Service Animals, Emotional Support Animals, and Guide Dogs9324779
Sadly, some individuals are asking whether "service animal" laws are being abused by those that want to scam the device.
There have been news stories, articles, opinion pieces and other editorials where people rant and complain about people they believe to be abusing the machine. You hear some complain that they to sit near a dog at a restaurant that they don't believe is a "real" service dog, or others complain that the neighbors possess a pet inside a "no pet" building simply because they claimed the pet is esa doctors.
A few of the commentary comes with an indignant tone, plus some people are downright angry.
How can this affect those who legitimately own and employ a service animal to higher their lives? In several ways.
For one, it may it harder to navigate bureaucracy on the planet when your claim of a disability as well as your service or emotional support animal's status is questioned. If a landlord or business proprietor has heard negative stories claiming that some people are abusing the machine, it can cause them to look suspiciously at all claimants.
Some landlord and business owners have begun seeking proof of status, even though asking for written or any other evidence isn't necessarily legal, although many owners of legitimate service animals and emotional support animals haven't taken advantage of registering them, and therefore have no such documentation to produce.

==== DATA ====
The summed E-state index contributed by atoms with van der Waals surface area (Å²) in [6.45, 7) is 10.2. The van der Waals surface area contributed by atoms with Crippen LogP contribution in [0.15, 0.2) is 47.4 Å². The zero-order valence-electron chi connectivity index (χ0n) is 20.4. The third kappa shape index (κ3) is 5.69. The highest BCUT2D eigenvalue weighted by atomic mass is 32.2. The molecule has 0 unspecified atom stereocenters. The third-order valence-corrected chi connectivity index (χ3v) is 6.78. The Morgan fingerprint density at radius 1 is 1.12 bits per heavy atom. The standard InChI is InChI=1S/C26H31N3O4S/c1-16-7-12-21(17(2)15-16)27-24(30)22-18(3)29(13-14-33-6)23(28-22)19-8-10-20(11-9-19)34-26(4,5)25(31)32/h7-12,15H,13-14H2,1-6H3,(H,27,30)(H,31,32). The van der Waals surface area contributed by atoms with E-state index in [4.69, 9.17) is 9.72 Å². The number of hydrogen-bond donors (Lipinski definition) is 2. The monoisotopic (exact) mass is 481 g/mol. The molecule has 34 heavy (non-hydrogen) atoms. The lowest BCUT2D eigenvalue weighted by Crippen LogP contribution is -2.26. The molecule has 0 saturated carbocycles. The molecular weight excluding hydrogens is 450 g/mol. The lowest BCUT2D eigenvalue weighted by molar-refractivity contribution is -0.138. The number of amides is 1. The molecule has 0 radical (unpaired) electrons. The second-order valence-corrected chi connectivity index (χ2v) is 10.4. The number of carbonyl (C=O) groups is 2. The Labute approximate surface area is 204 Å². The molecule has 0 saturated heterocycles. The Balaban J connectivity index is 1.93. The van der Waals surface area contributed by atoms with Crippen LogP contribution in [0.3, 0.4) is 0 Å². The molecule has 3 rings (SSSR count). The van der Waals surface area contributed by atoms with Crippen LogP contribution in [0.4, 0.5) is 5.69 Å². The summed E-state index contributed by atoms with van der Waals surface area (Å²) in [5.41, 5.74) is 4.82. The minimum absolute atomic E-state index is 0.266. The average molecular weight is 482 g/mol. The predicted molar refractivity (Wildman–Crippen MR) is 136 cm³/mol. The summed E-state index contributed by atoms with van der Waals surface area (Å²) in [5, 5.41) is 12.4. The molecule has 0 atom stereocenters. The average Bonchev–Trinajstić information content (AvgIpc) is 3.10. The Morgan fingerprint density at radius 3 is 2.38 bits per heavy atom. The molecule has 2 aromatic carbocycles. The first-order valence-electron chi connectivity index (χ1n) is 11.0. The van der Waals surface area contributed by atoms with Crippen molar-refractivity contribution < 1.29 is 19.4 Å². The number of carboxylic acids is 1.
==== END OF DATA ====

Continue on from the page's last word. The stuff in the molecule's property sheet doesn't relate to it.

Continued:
It is the suspicious attitude and illegal demands of some landlords and companies that make registrations services just like the Service Animal Registry of California so fundamental to legitimate owners.
Although registration is optional, it can help shortcut the housing rental and business access issues if the owner can produce a simple document that may often match the owner or landlord. Also, when using public spaces, it's easier to hand over a document having a simple sentence stating, "This is a service animal" and letting the other party read the information, instead of having a long-winded protracted conversation (or worse yet, argument) in public areas, with onlookers listening in and gathering across the discussion.
So, perform some people scam the machine, or game the law? Sadly, the reply is "probably yes." In everyday life, there is always room for abuse and individuals can make an effort to take advantage of many systems that we as a society put in place to protect the rights of those that need such protection. For instance, many drivers falsely display disabled parking placards to benefit from free and convenient parking. Not forgetting the number of folks who lie on the tax returns, claim improper tax deductions, abuse store return policies, or do other bad acts.
However that percentage of abuse, which in the area of service animal laws is hopefully small, might just be a very small investment when compared to the higher purpose of promoting access and equality for those.
In the end, you cannot control any system to make it 100% abuse proof. So tolerating the few people who scam service animal laws will be the price we gladly pay to make sure that the disabled inside the great state of California have equal access under law.